In case you missed it, here is my review of Le St. Tropez restaurant that appeared in Thursday’s Go! section of the Monterey Herald. I’ll be reposting my reviews and stories from my weekly column for the Herald here on my blog along with extra photos that didn’t appear in print.
One restaurant that’s been on my “to try” list for a while is Le St. Tropez. I always stroll past Le St. Tropez after feasting elsewhere on the Dolores restaurant corridor, but never think to dine here before filling my belly.
So one dark and stormy Thursday night, I decided to take the plunge and got together with a friend for dinner at Le St. Tropez.
Our starters produced mixed results.
The escargots — served with Pernod-scented garlic butter (six for $10) — were nicely seasoned, but I was a little disappointed to encounter a particularly sandy snail. It’s a risk that comes with the territory dining on shellfish, but it’s never fun.
The salade des artistes ($9.50) was outstanding. The flavors were so nuanced for a salad — a mix of sweet, tart and earthy flavors thanks to the combination of berries and beets.
For my entrée, I tried the canard rôti aux framboises — crisp, roasted duckling finished with a raspberry glaze ($23). The meat was nicely cooked, but I was disappointed that it wasn’t all that crispy outside. (You know how much I love a good bite of crispy duck skin!)
The pairing with raspberries was unexpected — but it worked nicely. The flavors certainly made up for the shortcomings in crispiness.
My friend always orders Le St. Tropez’s crepes flambées suzette ($18, serves two) for dessert. It doesn’t take much to convince me to order anything that’s flambéed tableside, so I didn’t protest.
It was entertaining to watch our server finish the crepes, squeezing out some fresh lemon juice, zesting an orange, then igniting some Grand Marnier to finish.
The crepes were tasty, but I actually preferred the saffron panna cotta with orange tapioca pearls ($7).
This dessert was a sight to behold — vibrant yellow, and topped with a beautiful twist of spun sugar. At first, we were uncertain about combining citrus and saffron, but by the end we were ready to order a second one. It was a refreshing way to cleanse the palate after dinner.
Throughout our meal, we were teased by the aroma of Le St. Tropez’s signature poulet rôti aromatique pour deux — a whole chicken roasted with herbs and carved tableside ($44) — that was delivered to the table next to us.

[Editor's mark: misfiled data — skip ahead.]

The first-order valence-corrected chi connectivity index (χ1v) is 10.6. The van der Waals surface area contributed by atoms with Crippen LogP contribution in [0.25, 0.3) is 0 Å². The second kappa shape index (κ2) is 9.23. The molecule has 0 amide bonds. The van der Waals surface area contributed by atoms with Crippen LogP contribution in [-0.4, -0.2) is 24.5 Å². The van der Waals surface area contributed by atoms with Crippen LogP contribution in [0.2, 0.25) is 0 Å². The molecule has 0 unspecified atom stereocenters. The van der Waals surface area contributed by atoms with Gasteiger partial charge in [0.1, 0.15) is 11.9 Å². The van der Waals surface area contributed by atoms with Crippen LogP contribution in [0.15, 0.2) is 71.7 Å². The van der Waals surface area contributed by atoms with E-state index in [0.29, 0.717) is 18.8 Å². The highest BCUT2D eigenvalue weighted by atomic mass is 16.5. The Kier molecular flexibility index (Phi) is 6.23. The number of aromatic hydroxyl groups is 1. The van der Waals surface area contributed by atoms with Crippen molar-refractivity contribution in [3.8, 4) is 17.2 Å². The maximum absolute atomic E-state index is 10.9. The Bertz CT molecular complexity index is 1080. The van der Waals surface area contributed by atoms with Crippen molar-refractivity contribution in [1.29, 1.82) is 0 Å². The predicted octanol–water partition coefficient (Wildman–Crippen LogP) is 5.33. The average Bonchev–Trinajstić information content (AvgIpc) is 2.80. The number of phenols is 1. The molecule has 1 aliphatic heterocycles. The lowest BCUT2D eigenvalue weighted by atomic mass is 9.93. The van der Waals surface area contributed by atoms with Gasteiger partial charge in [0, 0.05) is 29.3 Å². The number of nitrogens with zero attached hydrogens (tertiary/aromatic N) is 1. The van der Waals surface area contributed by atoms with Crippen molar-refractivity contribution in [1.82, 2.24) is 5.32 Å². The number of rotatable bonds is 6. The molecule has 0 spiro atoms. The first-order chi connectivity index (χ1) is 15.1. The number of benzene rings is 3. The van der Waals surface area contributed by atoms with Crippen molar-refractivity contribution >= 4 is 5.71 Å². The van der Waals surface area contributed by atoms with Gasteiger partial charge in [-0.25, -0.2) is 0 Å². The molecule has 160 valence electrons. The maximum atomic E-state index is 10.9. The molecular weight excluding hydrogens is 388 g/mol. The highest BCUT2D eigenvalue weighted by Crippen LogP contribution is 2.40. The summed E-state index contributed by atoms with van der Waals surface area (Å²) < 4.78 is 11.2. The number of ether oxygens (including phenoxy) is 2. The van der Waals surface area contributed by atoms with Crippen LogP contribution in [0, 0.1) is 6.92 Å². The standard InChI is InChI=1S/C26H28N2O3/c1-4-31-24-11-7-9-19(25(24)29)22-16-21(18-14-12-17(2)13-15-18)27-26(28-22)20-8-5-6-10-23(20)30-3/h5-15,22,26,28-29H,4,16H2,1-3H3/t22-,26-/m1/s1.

It’s a delicate dish, one you have to order 24 hours in advance to ensure it’s cooked to perfection when you arrive.
The allure of the chicken was too tempting to ignore, so we returned for another feast at Le St. Tropez a couple weeks later to try it.
This time, I sampled the day’s soup and salad — a mushroom vegetable soup ($6.50) and endive and poached pear salad ($10).
The soup wasn’t as hearty as I’d hoped. The salad was a bit of a letdown — the accompanying dijonnaise sauce was applied far too liberally and even the light sweetness of the pears couldn’t cut through that rich sauce.
But all was forgiven as soon as that chicken came out.
The smell of the herbs was heavenly, immediately whisking us away from the dreary weather outside and into the French countryside.
The flavor was incredible — so rich and buttery. One of my friends remarked that it was like “chicken butter,” and I couldn’t have put it better myself. And the meat was perfectly cooked — moist and juicy.
Chef/owner Jean Hubert is a gregarious chef who clearly takes pride in preparing fine French food. You’ll likely see him making his way from table to table chatting with diners as if they were old friends, then popping back into the kitchen to check on the chicken or plate a dessert.
In his expert hands, that chicken has rocketed up my list of the best bites of the whole year! Make a date and call ahead for that delicious bird — you won’t regret it.
Le St. Tropez Restaurant is on Dolores Street, between Seventh and Eighth avenues in Carmel. 624-8977 or www.lesttropez.com.